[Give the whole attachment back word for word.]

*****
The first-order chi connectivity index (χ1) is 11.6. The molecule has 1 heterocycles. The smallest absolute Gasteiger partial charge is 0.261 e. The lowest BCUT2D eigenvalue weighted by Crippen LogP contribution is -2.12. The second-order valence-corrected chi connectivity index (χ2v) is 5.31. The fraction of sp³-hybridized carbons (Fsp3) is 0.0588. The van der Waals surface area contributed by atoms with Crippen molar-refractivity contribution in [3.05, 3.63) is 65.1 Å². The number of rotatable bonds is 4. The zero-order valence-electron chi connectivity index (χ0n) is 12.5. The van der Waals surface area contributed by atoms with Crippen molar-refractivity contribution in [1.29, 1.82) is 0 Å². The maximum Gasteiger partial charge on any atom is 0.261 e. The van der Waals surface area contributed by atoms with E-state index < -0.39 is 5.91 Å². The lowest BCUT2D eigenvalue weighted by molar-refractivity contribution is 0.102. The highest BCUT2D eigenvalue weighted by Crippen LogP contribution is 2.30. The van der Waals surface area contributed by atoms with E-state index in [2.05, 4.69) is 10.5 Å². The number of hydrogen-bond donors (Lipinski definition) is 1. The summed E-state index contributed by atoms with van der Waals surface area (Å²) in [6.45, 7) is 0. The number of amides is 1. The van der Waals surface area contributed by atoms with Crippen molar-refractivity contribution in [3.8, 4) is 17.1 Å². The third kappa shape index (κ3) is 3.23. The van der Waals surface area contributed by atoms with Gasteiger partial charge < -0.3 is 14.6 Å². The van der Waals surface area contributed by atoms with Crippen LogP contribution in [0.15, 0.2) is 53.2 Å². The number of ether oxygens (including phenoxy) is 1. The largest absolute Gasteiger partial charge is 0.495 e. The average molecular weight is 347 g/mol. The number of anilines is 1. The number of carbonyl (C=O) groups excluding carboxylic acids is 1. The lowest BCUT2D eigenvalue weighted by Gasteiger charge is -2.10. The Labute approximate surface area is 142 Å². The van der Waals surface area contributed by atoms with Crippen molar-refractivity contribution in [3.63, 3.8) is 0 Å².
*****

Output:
The first-order chi connectivity index (χ1) is 11.6. The molecule has 1 heterocycles. The smallest absolute Gasteiger partial charge is 0.261 e. The lowest BCUT2D eigenvalue weighted by Crippen LogP contribution is -2.12. The second-order valence-corrected chi connectivity index (χ2v) is 5.31. The fraction of sp³-hybridized carbons (Fsp3) is 0.0588. The van der Waals surface area contributed by atoms with Crippen molar-refractivity contribution in [3.05, 3.63) is 65.1 Å². The number of rotatable bonds is 4. The zero-order valence-electron chi connectivity index (χ0n) is 12.5. The van der Waals surface area contributed by atoms with Crippen molar-refractivity contribution in [1.29, 1.82) is 0 Å². The maximum Gasteiger partial charge on any atom is 0.261 e. The van der Waals surface area contributed by atoms with E-state index < -0.39 is 5.91 Å². The lowest BCUT2D eigenvalue weighted by molar-refractivity contribution is 0.102. The highest BCUT2D eigenvalue weighted by Crippen LogP contribution is 2.30. The van der Waals surface area contributed by atoms with E-state index in [2.05, 4.69) is 10.5 Å². The number of hydrogen-bond donors (Lipinski definition) is 1. The summed E-state index contributed by atoms with van der Waals surface area (Å²) in [6.45, 7) is 0. The number of amides is 1. The van der Waals surface area contributed by atoms with Crippen molar-refractivity contribution in [3.8, 4) is 17.1 Å². The third kappa shape index (κ3) is 3.23. The van der Waals surface area contributed by atoms with Gasteiger partial charge < -0.3 is 14.6 Å². The van der Waals surface area contributed by atoms with Crippen LogP contribution in [0.15, 0.2) is 53.2 Å². The number of ether oxygens (including phenoxy) is 1. The largest absolute Gasteiger partial charge is 0.495 e. The average molecular weight is 347 g/mol. The number of anilines is 1. The number of carbonyl (C=O) groups excluding carboxylic acids is 1. The lowest BCUT2D eigenvalue weighted by Gasteiger charge is -2.10. The Labute approximate surface area is 142 Å². The van der Waals surface area contributed by atoms with Crippen molar-refractivity contribution in [3.63, 3.8) is 0 Å².